More Health Care Than You Know What to Do With
Well not really. But, while a bit old, this is an interesting article about health care and Gammon’s Law.
The recent troubles at Walter Reed Army Medical Center in Washington, D.C., are putting the shortcomings of government-run health care on display.
Former Gov. Mitt Romney is finding that his not-yet-implemented plan for universal health care in Massachusetts is plagued by rising cost estimates, almost doubling the initial predicted premiums.
And David Walker of the Government Accountability Office has issued a dire warning about the future of our nation, destined to be sunk by the sheer weight of the behemoth Medicare system. Medicare responds by lowering its fees to the actual providers of health care.
But if we can get just the right policy, and just the right people, in just the right place…why everything will work out juuuuust fine.
Walter Reed demonstrates Gammon’s Law perfectly. The system has evolved whereby a soldier is required to file 22 documents with eight different commands, most off-post, to enter and exit the medical processing world. Sixteen different information systems are used to process the forms. The Army has amassed three different personnel databases that cannot communicate with each other. People with “safe” government jobs run the outpatient center, a rat- and roach-infested, filthy, moldy deteriorated building. Since “free” care is provided, the veterans are expected to shut up, hold their noses, and wait. One cannot blame the VA employees, most of whom are eager to do a good job, but are helpless to change the “system.”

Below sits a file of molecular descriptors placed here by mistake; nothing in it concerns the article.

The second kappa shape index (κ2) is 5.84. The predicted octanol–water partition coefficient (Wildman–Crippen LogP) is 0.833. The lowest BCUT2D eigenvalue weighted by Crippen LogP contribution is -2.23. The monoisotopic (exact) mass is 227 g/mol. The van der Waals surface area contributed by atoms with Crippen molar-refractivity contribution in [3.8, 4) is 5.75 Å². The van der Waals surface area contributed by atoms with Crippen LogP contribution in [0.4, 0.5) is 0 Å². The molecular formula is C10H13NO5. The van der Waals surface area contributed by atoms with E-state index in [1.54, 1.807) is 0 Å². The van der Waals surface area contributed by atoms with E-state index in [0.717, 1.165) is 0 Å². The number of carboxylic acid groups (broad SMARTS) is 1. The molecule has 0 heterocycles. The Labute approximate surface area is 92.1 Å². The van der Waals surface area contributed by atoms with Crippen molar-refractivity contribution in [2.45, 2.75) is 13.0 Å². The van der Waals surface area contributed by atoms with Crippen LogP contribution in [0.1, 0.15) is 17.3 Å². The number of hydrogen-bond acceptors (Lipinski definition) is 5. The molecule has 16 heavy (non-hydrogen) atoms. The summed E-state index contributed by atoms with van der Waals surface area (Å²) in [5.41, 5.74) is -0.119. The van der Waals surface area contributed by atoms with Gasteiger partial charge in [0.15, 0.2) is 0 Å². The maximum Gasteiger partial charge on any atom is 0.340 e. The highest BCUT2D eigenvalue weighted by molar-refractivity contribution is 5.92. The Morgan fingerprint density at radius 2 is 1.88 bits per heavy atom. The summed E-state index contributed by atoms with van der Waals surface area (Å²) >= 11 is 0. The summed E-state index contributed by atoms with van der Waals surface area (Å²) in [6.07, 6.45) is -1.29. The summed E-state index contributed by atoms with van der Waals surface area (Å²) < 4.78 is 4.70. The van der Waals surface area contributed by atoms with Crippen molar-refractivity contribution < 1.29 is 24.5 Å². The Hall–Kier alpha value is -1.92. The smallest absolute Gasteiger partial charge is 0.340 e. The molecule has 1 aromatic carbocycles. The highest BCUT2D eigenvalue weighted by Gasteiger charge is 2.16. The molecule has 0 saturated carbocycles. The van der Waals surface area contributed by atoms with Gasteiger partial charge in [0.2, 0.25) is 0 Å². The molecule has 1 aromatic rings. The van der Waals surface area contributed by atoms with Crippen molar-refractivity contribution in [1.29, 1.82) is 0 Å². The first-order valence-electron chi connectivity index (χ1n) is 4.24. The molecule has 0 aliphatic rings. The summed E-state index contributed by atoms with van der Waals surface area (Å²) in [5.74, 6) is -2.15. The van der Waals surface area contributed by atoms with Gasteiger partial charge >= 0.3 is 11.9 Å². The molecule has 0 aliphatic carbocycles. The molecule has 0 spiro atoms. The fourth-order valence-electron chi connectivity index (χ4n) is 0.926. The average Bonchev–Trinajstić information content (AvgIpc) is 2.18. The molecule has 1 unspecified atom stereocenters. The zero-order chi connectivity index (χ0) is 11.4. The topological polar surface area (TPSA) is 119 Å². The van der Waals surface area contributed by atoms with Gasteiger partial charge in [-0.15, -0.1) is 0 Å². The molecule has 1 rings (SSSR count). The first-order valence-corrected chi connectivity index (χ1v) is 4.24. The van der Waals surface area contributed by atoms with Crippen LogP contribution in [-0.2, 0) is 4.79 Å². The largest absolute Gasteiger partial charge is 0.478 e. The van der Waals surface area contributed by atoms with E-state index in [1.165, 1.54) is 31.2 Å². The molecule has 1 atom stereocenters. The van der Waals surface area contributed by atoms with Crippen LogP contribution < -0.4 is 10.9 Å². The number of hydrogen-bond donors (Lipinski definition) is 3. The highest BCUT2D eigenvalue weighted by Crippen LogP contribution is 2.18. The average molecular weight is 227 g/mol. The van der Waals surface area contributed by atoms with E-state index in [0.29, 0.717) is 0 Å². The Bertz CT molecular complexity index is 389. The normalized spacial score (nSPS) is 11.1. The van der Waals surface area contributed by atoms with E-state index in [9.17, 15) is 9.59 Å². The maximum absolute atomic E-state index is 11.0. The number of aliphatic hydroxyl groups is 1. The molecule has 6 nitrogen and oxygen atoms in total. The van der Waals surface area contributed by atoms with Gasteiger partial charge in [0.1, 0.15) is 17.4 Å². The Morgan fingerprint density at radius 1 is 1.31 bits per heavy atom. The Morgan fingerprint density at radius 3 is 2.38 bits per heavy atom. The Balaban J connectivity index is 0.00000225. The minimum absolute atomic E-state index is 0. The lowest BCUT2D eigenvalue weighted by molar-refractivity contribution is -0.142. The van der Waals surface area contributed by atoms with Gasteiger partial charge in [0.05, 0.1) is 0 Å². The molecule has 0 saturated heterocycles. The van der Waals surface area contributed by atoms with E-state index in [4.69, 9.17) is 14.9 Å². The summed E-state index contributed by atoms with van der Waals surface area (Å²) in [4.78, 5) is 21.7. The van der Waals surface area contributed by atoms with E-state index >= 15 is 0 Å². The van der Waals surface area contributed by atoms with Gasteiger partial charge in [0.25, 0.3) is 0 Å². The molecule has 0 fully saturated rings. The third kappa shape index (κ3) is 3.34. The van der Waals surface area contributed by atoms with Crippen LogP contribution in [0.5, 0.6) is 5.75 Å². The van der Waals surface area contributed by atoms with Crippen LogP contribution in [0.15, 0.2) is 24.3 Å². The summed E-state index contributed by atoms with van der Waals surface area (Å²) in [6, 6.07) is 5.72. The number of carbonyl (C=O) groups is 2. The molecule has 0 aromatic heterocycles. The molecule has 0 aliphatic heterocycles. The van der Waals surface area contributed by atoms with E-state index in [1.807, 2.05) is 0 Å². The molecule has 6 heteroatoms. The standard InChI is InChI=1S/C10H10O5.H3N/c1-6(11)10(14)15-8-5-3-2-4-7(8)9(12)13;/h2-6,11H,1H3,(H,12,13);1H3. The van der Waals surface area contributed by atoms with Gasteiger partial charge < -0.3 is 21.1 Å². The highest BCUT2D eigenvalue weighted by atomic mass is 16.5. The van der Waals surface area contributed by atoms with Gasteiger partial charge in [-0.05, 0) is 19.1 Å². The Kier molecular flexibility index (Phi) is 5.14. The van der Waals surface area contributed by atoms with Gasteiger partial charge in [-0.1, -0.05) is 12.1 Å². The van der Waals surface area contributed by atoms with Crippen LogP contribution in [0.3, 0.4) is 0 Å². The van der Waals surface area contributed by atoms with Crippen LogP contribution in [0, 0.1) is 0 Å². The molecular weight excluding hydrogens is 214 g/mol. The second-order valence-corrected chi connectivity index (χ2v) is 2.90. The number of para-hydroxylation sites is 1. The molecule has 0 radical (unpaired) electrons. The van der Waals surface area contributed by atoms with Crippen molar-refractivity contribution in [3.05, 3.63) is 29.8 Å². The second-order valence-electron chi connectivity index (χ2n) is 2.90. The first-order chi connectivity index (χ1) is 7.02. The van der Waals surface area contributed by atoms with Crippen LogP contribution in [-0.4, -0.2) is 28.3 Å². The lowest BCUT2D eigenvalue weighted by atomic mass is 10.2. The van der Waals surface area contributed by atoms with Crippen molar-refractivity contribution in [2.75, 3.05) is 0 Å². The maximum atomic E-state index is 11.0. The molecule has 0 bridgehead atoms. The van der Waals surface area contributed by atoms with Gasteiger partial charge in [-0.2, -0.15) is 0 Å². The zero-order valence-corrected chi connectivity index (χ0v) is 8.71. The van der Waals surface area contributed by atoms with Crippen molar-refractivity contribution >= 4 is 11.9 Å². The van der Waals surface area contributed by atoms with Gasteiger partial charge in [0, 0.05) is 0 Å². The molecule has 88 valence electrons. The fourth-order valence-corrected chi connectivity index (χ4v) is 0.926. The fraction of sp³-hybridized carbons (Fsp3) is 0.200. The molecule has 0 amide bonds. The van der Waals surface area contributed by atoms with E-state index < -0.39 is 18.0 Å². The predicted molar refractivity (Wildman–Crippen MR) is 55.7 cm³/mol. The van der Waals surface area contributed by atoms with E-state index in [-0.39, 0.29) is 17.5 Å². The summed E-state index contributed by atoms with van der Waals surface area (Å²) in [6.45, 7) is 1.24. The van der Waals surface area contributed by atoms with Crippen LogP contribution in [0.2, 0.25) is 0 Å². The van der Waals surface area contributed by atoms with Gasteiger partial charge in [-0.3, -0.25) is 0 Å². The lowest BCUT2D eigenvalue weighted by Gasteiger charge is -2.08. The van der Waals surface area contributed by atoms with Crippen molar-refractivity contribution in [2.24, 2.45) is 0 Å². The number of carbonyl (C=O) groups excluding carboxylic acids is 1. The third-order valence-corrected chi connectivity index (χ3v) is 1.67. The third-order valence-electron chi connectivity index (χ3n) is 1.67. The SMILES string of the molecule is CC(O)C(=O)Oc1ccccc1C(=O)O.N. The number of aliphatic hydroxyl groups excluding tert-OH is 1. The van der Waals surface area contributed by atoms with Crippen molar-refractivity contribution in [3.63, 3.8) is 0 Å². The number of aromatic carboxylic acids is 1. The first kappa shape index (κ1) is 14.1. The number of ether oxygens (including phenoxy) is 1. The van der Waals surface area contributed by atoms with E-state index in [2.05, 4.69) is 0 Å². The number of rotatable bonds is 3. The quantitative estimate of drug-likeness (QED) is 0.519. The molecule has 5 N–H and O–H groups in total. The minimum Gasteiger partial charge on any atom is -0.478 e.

Yeah, quit your griping, it is free after all.
The only way to combat this is to get the government out of health care. Government provides a protected environment for bureaucracy and shields it from competition. It provides a black hole for resources to be devoured. Things cannot possibly improve unless innovation is allowed to see the light of day.
Actually, in spite of my early sarcasm, I think this may not be the best solution. While I think government is generally a bad thing, and whenever somebody tries to do good via the government it ends of being perverted and twisted there may still be a role for government, but a very limited role.
- Break the supply bottle-neck on the number of doctors.
- Force everyone to buy at least catastrophic health insurance.
- Partial subsidies for the health care above.
- Get rid of the tax benefits for health care benefits paid by employers.
The first one should help with some of the supply side issues. Numbers two and three would help with adverse selection and moral hazard. The last one would end what works very much like a subsidy promoting higher consumption.
Would this solve all of the problems? No probably not, but it could certainly help with the current situtation. Even it slows the growth rate of health care expenditures it would be a good thing.